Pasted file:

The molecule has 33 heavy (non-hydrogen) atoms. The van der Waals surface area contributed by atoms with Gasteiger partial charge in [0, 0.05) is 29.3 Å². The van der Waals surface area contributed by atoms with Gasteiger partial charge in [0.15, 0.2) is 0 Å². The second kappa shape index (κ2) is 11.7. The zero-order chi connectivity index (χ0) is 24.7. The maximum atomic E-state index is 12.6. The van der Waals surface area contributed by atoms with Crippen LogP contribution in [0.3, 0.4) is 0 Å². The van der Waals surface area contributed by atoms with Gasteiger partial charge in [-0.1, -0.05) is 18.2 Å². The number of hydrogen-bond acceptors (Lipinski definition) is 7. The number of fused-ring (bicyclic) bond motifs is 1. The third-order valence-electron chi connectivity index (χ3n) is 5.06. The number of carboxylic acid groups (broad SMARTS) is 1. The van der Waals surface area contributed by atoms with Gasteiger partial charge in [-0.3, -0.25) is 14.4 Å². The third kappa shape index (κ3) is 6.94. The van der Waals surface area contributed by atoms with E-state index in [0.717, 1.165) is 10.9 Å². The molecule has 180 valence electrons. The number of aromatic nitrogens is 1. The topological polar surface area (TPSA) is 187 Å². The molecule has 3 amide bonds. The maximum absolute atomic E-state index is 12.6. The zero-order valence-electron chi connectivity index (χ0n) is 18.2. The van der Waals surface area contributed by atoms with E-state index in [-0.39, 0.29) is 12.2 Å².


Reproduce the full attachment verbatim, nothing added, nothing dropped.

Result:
The molecule has 33 heavy (non-hydrogen) atoms. The van der Waals surface area contributed by atoms with Gasteiger partial charge in [0, 0.05) is 29.3 Å². The van der Waals surface area contributed by atoms with Gasteiger partial charge in [0.15, 0.2) is 0 Å². The second kappa shape index (κ2) is 11.7. The zero-order chi connectivity index (χ0) is 24.7. The maximum atomic E-state index is 12.6. The van der Waals surface area contributed by atoms with Crippen LogP contribution in [0.3, 0.4) is 0 Å². The van der Waals surface area contributed by atoms with Gasteiger partial charge in [-0.1, -0.05) is 18.2 Å². The number of hydrogen-bond acceptors (Lipinski definition) is 7. The number of fused-ring (bicyclic) bond motifs is 1. The third-order valence-electron chi connectivity index (χ3n) is 5.06. The number of carboxylic acid groups (broad SMARTS) is 1. The van der Waals surface area contributed by atoms with Gasteiger partial charge in [-0.3, -0.25) is 14.4 Å². The third kappa shape index (κ3) is 6.94. The van der Waals surface area contributed by atoms with E-state index in [0.717, 1.165) is 10.9 Å². The molecule has 180 valence electrons. The number of aromatic nitrogens is 1. The topological polar surface area (TPSA) is 187 Å². The molecule has 3 amide bonds. The maximum absolute atomic E-state index is 12.6. The zero-order valence-electron chi connectivity index (χ0n) is 18.2. The van der Waals surface area contributed by atoms with E-state index in [-0.39, 0.29) is 12.2 Å².